@aleah: yeah, it's really hard to shrug them off until you'll buy their stuff. so did you buy one? 😀 sulat ka na about your SR trip!
hmmm…napilitan ako bumili nung nakisilong ako kase umulan. haha pero really, kawawa ang mga bata dun, ilang beses ako napaluha dahil sa mga batang yan. pero naisip ko, ganun din naman sa Pinas. Yes, they we're trained to speak english to sell but they can't read, that's according to the kid na binilhan ko. 🙁
@gael: been wondering what the ground looks like kung umulan. that’s a sad situation which is indeed the same sa Pinas. that’s why i didn’t buy any kasi sa sariling bansa nga di ako bumibili. pero still, hope that all of us will be better.
To be honest, i know it's not advised to give money to beggars and poor kids. But i just had to give in. I can't imagine the life they're living. But i took a photo of the signage from a reputable institution to warn foreigners.
These kids are something! They're really good at English because some of them actually goes to school and of course because of the millions of foreigners flocking their country, they probably learned to speak the language too.
I've always been a budget backpacker but when I came to Cambodia and saw how I, we, are literally much better off than some of them, my heart melted. We gave tips to kids in the restaurant who served as the interpreter for their parents when serving our food. We gave in to this kid who've been bugging us for almost an hour selling 6 bracelets for 1 dollar because he looked so cute while selling it to us: on the verge of crying. Says it's for his schooling, besides he watched over our bikes naman so pwede na. I dunno if it's a ploy but if it was, wow, we definitely fell for it haha.
A dollar means so much in Cambodia and it wouldn't hurt at all to give back sometimes, something I learned in my short stay there. Ibang usapan na sa Bangkok hehe.
@pinoy boy: read your posts before we visited Siem Reap. Indeed it’s so hard to decline when their eyes are begging for money. But I prefer giving those kids selling merchandise some cash in exchange for their stuff para at least ‘business’ kumbaga.
@maryelogs: indeed they’re good sellers to the point na magiging annoying. naaawa nga ako. sometimes it’s so hard to decline them especially when you know you can’t do anything else. one dollar isn’t bad for 6 bracelets considering that it’s already big enough for them. haha, tell me about Bangkok! daming scammers dun! 😀
I disagree totally with buying from these kids. If you speak to any good NGO in siem reap they will tell you that these kids are being exploited. the tourist police and other authorities prey on the poor families and basically hire their kids for usually only $1 per day , to use their kids to sell merchandise. So they are not making an honest living. In a western society would you hire your kids out to strangers for a day, week…….. for any amount let along a measily $1 per day. These kids should be in school not being used a cute slaves, if you want to help them give them a book to read or some food to eat……. Just my opinion.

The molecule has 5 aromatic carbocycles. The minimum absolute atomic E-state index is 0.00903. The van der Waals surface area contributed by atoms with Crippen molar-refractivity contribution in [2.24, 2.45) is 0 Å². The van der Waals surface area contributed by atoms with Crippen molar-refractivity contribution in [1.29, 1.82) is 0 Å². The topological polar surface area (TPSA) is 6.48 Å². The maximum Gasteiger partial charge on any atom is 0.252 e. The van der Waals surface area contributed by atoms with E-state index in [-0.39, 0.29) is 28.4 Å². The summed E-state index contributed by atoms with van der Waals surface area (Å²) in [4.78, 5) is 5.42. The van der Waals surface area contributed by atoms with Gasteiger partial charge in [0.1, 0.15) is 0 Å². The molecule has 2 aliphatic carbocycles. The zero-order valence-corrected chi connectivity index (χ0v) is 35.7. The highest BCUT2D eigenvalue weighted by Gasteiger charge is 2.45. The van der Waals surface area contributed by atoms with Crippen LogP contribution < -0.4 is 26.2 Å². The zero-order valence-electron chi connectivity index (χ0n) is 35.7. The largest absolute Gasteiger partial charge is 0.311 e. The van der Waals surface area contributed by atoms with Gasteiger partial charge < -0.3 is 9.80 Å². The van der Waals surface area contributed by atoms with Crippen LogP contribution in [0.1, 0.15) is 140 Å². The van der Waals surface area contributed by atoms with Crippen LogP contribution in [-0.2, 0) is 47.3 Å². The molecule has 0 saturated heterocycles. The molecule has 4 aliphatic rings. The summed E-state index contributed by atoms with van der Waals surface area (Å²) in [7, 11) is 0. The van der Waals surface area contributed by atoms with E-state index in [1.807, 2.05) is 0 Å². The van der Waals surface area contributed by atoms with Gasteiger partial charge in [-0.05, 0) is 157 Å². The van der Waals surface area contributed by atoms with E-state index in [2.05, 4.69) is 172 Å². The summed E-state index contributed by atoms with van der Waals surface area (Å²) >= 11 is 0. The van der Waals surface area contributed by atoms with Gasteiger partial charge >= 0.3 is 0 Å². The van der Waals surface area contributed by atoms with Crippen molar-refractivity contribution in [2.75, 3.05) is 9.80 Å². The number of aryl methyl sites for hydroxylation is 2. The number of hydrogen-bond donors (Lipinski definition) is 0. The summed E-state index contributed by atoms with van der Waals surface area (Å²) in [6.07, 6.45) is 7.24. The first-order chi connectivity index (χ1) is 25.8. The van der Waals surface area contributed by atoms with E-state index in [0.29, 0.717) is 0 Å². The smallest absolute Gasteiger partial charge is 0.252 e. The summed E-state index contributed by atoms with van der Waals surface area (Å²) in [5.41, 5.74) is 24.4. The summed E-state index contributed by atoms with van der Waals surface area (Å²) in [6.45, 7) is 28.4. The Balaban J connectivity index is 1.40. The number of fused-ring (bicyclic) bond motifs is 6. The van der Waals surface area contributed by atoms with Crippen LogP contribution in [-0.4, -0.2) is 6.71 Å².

@Alison: It's an ongoing problem. I also believe that these kids shouldstay in schools and not on the streets to sell merchandise to tourists. My point of comparison is how these kids differ from the kids from where I live. Coming from a third world country as well, most of the time I see kids begging. Would you rather have a kid asking you for money or selling you something in exchange for money? Both are discouraged but between the two, which would you prefer? School in Cambodia is free according to another blogger's post (http://www.pinoyboyjournals.com/2010/10/truth-about-khmer-kids.html) and I agree that these kids should not be exploited. Great point about giving food or books instead of money. Thanks for sharing your thoughts 🙂
School is supposed to be free but a uniform is compulsory so are the books both of which are NOT free and also with some of the schools unless the children pay to the principal or teachers a small fee each day, they are sent home. Point in case, a school that I visited on one of my trips to siem reap where I volunteer often. The school had NO books in the library and all of the children there where sponsored by an NGO who supplied their uniforms just so they could attend. And right next door the principals house was a two storey mansion with satelite dish on the roof and security gates and all the mod cons. These kids no matter how you look at it are exploited by authorities, teachers or even their parents. And I totally agree with you I dont know what is right and wrong and I found it very hard not to buy off them or give them money….. take care in your travels and very much enjoy your stories.
Hi Alison, I feel sad about this situation. It's not right what's happening to them. Thank you sharing your story about Siem Reap and these kids. In our own little ways, it's good to be aware of the things that are happening around us so I really appreciate the food for thought! Thanks as well for visiting this blog! 😀
Don't feel bad about not buying from them – you definitely SHOULD NOT buy from kid vendors.
Don't think I'm a coldhearted horrible person – Siem Reap is not littered with posters with reasons not to buy from Kid vendors – the money goes to a larger person (probably not their parents) who definitely won't put them in school. Of course if the kids bring in income they'll keep it that way.
You're feeding the system. Give your money to adults, or donate to a charity such as 'think twice cambodia' who are putting great efforts into sending street vendors to school.
Cambodia is all in all quite a magical place isn't it!
Keep it up as always Ed, inspiring stuff!
*Siem reap is NOW littered..
Thanks for the input Sam! Makes me think before buying from these kids. 🙂